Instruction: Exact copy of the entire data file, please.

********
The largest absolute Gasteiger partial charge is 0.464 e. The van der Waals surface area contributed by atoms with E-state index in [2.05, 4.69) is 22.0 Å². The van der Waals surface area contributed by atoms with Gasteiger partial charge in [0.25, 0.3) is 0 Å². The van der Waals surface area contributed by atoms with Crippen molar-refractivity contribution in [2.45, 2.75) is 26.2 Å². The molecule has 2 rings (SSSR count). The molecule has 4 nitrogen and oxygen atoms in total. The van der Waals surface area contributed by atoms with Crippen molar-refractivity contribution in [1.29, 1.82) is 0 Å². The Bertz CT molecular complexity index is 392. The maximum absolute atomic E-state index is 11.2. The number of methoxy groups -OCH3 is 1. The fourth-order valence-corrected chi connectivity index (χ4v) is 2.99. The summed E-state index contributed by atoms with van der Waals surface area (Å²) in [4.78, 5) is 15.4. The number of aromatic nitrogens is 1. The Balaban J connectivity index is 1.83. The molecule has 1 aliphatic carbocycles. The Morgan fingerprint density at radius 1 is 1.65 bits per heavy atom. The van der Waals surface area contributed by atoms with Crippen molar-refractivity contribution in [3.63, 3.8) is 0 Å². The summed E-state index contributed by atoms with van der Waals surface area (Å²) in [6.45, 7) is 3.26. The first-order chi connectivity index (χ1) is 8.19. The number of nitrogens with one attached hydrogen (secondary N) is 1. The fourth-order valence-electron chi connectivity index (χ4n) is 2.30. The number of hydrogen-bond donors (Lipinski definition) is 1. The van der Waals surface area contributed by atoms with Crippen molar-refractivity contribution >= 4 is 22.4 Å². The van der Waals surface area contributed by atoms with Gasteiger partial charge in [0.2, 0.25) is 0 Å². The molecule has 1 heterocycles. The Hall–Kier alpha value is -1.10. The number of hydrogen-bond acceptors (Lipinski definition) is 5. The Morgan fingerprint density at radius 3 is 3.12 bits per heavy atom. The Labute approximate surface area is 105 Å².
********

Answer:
The largest absolute Gasteiger partial charge is 0.464 e. The van der Waals surface area contributed by atoms with E-state index in [2.05, 4.69) is 22.0 Å². The van der Waals surface area contributed by atoms with Gasteiger partial charge in [0.25, 0.3) is 0 Å². The van der Waals surface area contributed by atoms with Crippen molar-refractivity contribution in [2.45, 2.75) is 26.2 Å². The molecule has 2 rings (SSSR count). The molecule has 4 nitrogen and oxygen atoms in total. The van der Waals surface area contributed by atoms with Crippen molar-refractivity contribution in [1.29, 1.82) is 0 Å². The Bertz CT molecular complexity index is 392. The maximum absolute atomic E-state index is 11.2. The number of methoxy groups -OCH3 is 1. The fourth-order valence-corrected chi connectivity index (χ4v) is 2.99. The summed E-state index contributed by atoms with van der Waals surface area (Å²) in [4.78, 5) is 15.4. The number of aromatic nitrogens is 1. The Balaban J connectivity index is 1.83. The molecule has 1 aliphatic carbocycles. The Morgan fingerprint density at radius 1 is 1.65 bits per heavy atom. The van der Waals surface area contributed by atoms with Crippen molar-refractivity contribution in [3.63, 3.8) is 0 Å². The summed E-state index contributed by atoms with van der Waals surface area (Å²) in [6.45, 7) is 3.26. The first-order chi connectivity index (χ1) is 8.19. The number of nitrogens with one attached hydrogen (secondary N) is 1. The fourth-order valence-electron chi connectivity index (χ4n) is 2.30. The number of hydrogen-bond donors (Lipinski definition) is 1. The van der Waals surface area contributed by atoms with Crippen molar-refractivity contribution >= 4 is 22.4 Å². The van der Waals surface area contributed by atoms with Gasteiger partial charge in [0.2, 0.25) is 0 Å². The molecule has 1 heterocycles. The Hall–Kier alpha value is -1.10. The number of hydrogen-bond acceptors (Lipinski definition) is 5. The Morgan fingerprint density at radius 3 is 3.12 bits per heavy atom. The Labute approximate surface area is 105 Å².